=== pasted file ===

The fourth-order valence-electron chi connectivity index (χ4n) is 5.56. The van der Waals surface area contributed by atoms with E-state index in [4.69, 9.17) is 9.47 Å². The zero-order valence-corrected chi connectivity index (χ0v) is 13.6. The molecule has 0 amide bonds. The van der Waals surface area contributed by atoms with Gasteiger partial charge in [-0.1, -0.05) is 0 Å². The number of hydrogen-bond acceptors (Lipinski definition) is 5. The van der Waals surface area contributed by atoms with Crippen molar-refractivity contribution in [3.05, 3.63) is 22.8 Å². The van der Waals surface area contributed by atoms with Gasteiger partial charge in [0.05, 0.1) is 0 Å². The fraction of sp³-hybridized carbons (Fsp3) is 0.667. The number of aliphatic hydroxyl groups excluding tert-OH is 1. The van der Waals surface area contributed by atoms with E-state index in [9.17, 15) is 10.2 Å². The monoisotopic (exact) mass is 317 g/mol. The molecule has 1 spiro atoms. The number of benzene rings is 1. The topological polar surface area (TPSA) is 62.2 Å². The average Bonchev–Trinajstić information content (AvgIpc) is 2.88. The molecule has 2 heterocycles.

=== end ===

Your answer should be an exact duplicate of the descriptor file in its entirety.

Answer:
The fourth-order valence-electron chi connectivity index (χ4n) is 5.56. The van der Waals surface area contributed by atoms with E-state index in [4.69, 9.17) is 9.47 Å². The zero-order valence-corrected chi connectivity index (χ0v) is 13.6. The molecule has 0 amide bonds. The van der Waals surface area contributed by atoms with Gasteiger partial charge in [-0.1, -0.05) is 0 Å². The number of hydrogen-bond acceptors (Lipinski definition) is 5. The van der Waals surface area contributed by atoms with Crippen molar-refractivity contribution in [3.05, 3.63) is 22.8 Å². The van der Waals surface area contributed by atoms with Gasteiger partial charge in [0.05, 0.1) is 0 Å². The fraction of sp³-hybridized carbons (Fsp3) is 0.667. The number of aliphatic hydroxyl groups excluding tert-OH is 1. The van der Waals surface area contributed by atoms with E-state index in [9.17, 15) is 10.2 Å². The monoisotopic (exact) mass is 317 g/mol. The molecule has 1 spiro atoms. The number of benzene rings is 1. The topological polar surface area (TPSA) is 62.2 Å². The average Bonchev–Trinajstić information content (AvgIpc) is 2.88. The molecule has 2 heterocycles.